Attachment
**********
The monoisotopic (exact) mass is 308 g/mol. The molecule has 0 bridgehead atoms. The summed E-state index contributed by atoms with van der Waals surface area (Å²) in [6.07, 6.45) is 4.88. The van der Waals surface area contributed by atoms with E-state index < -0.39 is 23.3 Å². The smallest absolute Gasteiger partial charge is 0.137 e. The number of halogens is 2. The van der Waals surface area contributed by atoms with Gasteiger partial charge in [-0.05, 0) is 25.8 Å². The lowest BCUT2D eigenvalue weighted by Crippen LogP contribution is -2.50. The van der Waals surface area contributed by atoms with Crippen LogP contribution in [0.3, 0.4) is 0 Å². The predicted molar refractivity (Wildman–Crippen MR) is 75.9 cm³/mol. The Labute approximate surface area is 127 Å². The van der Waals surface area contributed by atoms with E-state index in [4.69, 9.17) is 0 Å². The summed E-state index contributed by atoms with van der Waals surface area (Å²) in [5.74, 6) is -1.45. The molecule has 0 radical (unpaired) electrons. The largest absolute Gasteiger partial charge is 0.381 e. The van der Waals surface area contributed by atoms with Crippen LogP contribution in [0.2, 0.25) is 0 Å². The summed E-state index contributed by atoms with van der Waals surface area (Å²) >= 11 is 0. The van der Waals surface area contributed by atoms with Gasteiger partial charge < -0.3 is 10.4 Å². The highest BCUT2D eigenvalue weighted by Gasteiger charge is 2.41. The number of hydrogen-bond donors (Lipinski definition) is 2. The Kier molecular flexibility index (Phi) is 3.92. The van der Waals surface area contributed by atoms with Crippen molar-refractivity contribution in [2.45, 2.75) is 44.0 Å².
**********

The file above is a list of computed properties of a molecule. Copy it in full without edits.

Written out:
The monoisotopic (exact) mass is 308 g/mol. The molecule has 0 bridgehead atoms. The summed E-state index contributed by atoms with van der Waals surface area (Å²) in [6.07, 6.45) is 4.88. The van der Waals surface area contributed by atoms with E-state index < -0.39 is 23.3 Å². The smallest absolute Gasteiger partial charge is 0.137 e. The number of halogens is 2. The van der Waals surface area contributed by atoms with Gasteiger partial charge in [-0.05, 0) is 25.8 Å². The lowest BCUT2D eigenvalue weighted by Crippen LogP contribution is -2.50. The van der Waals surface area contributed by atoms with Crippen LogP contribution in [0.3, 0.4) is 0 Å². The predicted molar refractivity (Wildman–Crippen MR) is 75.9 cm³/mol. The Labute approximate surface area is 127 Å². The van der Waals surface area contributed by atoms with E-state index in [4.69, 9.17) is 0 Å². The summed E-state index contributed by atoms with van der Waals surface area (Å²) in [5.74, 6) is -1.45. The molecule has 0 radical (unpaired) electrons. The largest absolute Gasteiger partial charge is 0.381 e. The van der Waals surface area contributed by atoms with Crippen LogP contribution in [0.2, 0.25) is 0 Å². The summed E-state index contributed by atoms with van der Waals surface area (Å²) >= 11 is 0. The van der Waals surface area contributed by atoms with Gasteiger partial charge < -0.3 is 10.4 Å². The highest BCUT2D eigenvalue weighted by Gasteiger charge is 2.41. The number of hydrogen-bond donors (Lipinski definition) is 2. The Kier molecular flexibility index (Phi) is 3.92. The van der Waals surface area contributed by atoms with Crippen molar-refractivity contribution in [2.45, 2.75) is 44.0 Å².